Runs in epoxy sealer & base-how to fix?

MDPotter

Promoted Users
I was fully ready and anxious to paint the cab this weekend, but I realized my mistake after spraying which was that I over-reduced my epoxy sealer. Instead of reducing it 50%, I reduced it 100% (1 part epoxy, 1 part activator, 2 parts reducer). So I had a few runs in the sealer due to the low viscosity. I waited a couple hours and wet sanded very carefully and got them leveled down, but then I had issues with the base in those spots as well as a few runs (my first time spraying SPI base-it seems to go on heavier/wetter than Chromabase or Wanda) so I decided it was best to stop and resand everything and try again.

My question is - what is the best way to fix these runs? I want to use a coarse enough grit to level them but not dig a hole at the same time. I was thinking 320? Then I was thinking I would spray 2K or unreduced epoxy as the final surfacer in prep for sealer/base/clear.


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Dean

Promoted Users
If i read tech sheet right.....if reapplying epoxy its supose to be sanded in 180, id expect burn throughs anyways by time these are sanded out.
Reduce epoxy 25%. Reshoot areas needed. Do your final sand again in the areas, If your happy with the body work then just paint it, or seal and paint if you want. Doesnt need 2k if body is good to paint
 

Chris_Hamilton

Trying to be the best me, I can be
When using epoxy as a sealer there is no need to sand it with 180. That only applies when you are re-coating un-reduced epoxy with more unreducedepoxy after the 7 day window.
Personally I would go 600 wet with a suitable block and sand it all. Doing as Elwood suggested and using 400 wet, to knock the majority of the runs down would be a good idea. Sneak up on it by sanding lightly. Change your paper often. Check your progress often. Keep all your sanding scratches going in one direction. Pay attention while your sanding to what is happening. Doing so will help you from breaking through too much. When done, wipe everything down again and re-seal.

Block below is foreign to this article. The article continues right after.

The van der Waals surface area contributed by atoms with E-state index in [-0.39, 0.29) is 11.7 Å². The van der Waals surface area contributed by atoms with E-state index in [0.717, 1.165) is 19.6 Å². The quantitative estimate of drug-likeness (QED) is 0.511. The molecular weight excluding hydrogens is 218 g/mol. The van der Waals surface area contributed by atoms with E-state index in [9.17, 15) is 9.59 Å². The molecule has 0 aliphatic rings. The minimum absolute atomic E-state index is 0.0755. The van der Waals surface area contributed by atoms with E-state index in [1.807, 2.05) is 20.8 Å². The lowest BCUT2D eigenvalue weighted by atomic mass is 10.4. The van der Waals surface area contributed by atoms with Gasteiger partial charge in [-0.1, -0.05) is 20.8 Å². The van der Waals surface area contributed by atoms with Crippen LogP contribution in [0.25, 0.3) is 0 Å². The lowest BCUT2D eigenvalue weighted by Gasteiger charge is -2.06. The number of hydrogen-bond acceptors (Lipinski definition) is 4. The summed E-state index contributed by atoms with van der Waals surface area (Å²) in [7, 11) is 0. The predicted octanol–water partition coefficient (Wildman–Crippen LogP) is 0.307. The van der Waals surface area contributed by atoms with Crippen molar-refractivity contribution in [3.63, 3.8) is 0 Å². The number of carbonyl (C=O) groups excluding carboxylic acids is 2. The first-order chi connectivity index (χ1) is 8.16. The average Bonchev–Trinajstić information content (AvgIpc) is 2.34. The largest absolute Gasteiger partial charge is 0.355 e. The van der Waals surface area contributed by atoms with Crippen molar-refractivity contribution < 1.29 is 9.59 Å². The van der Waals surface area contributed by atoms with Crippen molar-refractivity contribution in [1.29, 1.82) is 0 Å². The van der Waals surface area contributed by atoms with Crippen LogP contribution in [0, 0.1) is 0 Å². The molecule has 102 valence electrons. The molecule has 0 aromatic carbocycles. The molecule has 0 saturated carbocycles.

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MDPotter

Promoted Users
Thanks for the advice guys. I'll use fresh paper and be deliberate in targeting/knocking down the runs. Looking forward to sanding the cab again!
 

crashtech

Combo Man
I would be wondering if those runs will smooth out adequately with fine grits. Sometimes starting with a little 320 on the worst spots can help make it straighter, faster. It might need some unreduced epoxy sprayed on the repair areas with some sanding to fix them, imo.
 

MDPotter

Promoted Users
I would be wondering if those runs will smooth out adequately with fine grits. Sometimes starting with a little 320 on the worst spots can help make it straighter, faster. It might need some unreduced epoxy sprayed on the repair areas with some sanding to fix them, imo.
I'm prepared to apply more epoxy if I have to; no big deal.
 

crashtech

Combo Man